As a leader, your job is to create the conditions for the people around you to become increasingly effective, to help them fully realize their own capacity and power. And not only when you’re in the trenches with them but also when you’re not around and even after you’ve permanently moved on from the team.

Leaders must be intentional about distributing power and decision rights, and then take total, unqualified responsibility for the outcome. Other people are making judgment calls all day, every day — and your job is to make sure that they’re getting it right, that their choices reflect the vision, values, and strategy of the organization.

Whenever we share our all-about-you warning signs with leaders, we find that most people can relate to at least a few of them. To be clear, if you saw yourself anywhere on that list, it doesn’t disqualify you from leadership.

Please know: We’ve all become stars of our own show at some point. But it does mean you may be able to improve as a leader if you start thinking more about how to empower other people.

So, try assessing your own leadership.

Recall a team that you’ve been on, one where you’ve spent some real time (no less than three months). Ask yourself: What happened to the slope of other people’s performance after you showed up? Did it go up or down? If it was flat or negative or simply not as steep as you know was possible, think back to the choices you made as a leader and teammate. What could you have done, big or small, to improve your team’s performance?

The purpose of this thought exercise is to start taking responsibility for the experiences of other people, which is the decision at the heart of empowerment leadership. Of course, there are things that can impact performance that have nothing to do with you, externalities that may be outside your control.

The point is to gain insight from the idea — however delusional you think it may be — that it all came down to your ability to create the conditions where other people could perform. If this level of accountability feels uncomfortable and unreasonable, then you’re doing the exercise correctly.

One way to activate your best thinking is by writing down your answers to our questions. We’ve taken thousands of executives through this exercise, and the piece of paper in front of them is never blank. We’ve all missed opportunities for impact, for one reason or another.

Now here’s where it usually gets interesting: Why did you miss the chance to fully empower another person or team or organization?

The answer we hear most often is that you made it somehow about you. You turned inward rather than outward, directing energy toward your own hopes and fears, rather than those of your team.

For some of us, the decision to lead has sometimes felt too presumptuous or risky. It can take courage to own your ability to make something better, and there can be financial or political costs in refusing to accept the status quo.

If you have a pattern of hesitating in the face of leadership opportunity, we suggest spending some time with this pattern. What held you back?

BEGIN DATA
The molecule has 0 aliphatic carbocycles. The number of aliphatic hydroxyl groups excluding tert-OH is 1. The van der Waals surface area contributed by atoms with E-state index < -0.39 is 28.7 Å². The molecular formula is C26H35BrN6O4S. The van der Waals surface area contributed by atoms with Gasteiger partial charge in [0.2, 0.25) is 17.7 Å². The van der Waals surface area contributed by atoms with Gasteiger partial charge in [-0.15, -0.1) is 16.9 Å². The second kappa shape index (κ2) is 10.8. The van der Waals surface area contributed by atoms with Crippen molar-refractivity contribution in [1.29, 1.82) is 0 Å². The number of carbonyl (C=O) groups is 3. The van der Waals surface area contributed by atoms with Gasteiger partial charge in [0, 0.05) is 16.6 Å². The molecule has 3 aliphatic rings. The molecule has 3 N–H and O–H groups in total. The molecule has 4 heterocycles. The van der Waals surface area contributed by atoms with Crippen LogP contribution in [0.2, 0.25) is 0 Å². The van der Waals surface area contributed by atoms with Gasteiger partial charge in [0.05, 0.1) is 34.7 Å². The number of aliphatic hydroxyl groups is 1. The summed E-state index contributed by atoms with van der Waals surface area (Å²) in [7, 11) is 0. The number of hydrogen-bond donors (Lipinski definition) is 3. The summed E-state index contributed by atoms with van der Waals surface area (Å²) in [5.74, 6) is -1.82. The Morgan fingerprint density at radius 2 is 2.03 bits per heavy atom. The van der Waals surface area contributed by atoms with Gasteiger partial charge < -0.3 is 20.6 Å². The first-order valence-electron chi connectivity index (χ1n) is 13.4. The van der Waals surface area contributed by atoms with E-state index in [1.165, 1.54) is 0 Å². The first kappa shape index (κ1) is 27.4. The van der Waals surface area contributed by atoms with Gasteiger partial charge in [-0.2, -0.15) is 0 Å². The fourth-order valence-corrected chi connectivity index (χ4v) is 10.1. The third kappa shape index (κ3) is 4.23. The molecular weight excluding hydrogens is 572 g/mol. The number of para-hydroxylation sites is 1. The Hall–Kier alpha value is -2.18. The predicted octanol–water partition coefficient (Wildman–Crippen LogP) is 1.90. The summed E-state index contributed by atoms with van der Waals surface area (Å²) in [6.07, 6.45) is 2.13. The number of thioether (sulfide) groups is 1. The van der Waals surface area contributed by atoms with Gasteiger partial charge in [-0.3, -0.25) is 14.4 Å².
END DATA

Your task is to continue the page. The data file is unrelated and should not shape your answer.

The truth is, we’re all susceptible to prioritizing security, which is incredibly helpful in getting us through the day (to say nothing of surviving the human experience). If your objective is to lead, however, then you’ll eventually need to give up some of that security, at least some of the time.

Our advice is to risk making other people the heroes of your leadership story. Sometimes protecting ourselves is the right choice, but we’re often unreliable calculators of personal risk and return.

In our experience, most people can handle far more exposure than they think they can — and almost everyone underestimates the meaning that leadership brings to their lives. In exchange for the anxiety of flying without a net, you get to travel to unimaginable places.

Excerpted with permission from the new book Unleashed: The Unapologetic Leader’s Guide to Empowering Everyone Around You by Frances Frei and Anne Morriss. Published by Harvard Business Review Press. Copyright © 2020 by Frances Frei and Anne Morriss.

Watch Frances Frei’s TED Talk here

Source: Jun 5, 2020 / Frances Frei + Anne Morriss. IDEAS.TED.COM

ABOUT THE AUTHORS

Frances Frei is a professor at Harvard Business School. She recently served as Uber’s first Senior Vice President of Leadership and Strategy to help the company navigate its crisis in leadership and culture. Frei regularly works with companies embarking on large-scale change and organizational transformation, including embracing diversity and inclusion as a lever for improved performance.

Anne Morriss is a highly sought-after leadership coach and the executive founder of the Leadership Consortium, a first-of-its-kind leadership accelerator that works to help more and diverse leaders thrive. Her collaborators have ranged from early-stage tech founders to Fortune 50 executives to public-sector leaders building national competitiveness. She has spent the last 20 years building and leading mission-driven enterprises, serving most recently as founder and CEO of GenePeeks, which addressed the urgent need for better personal health information.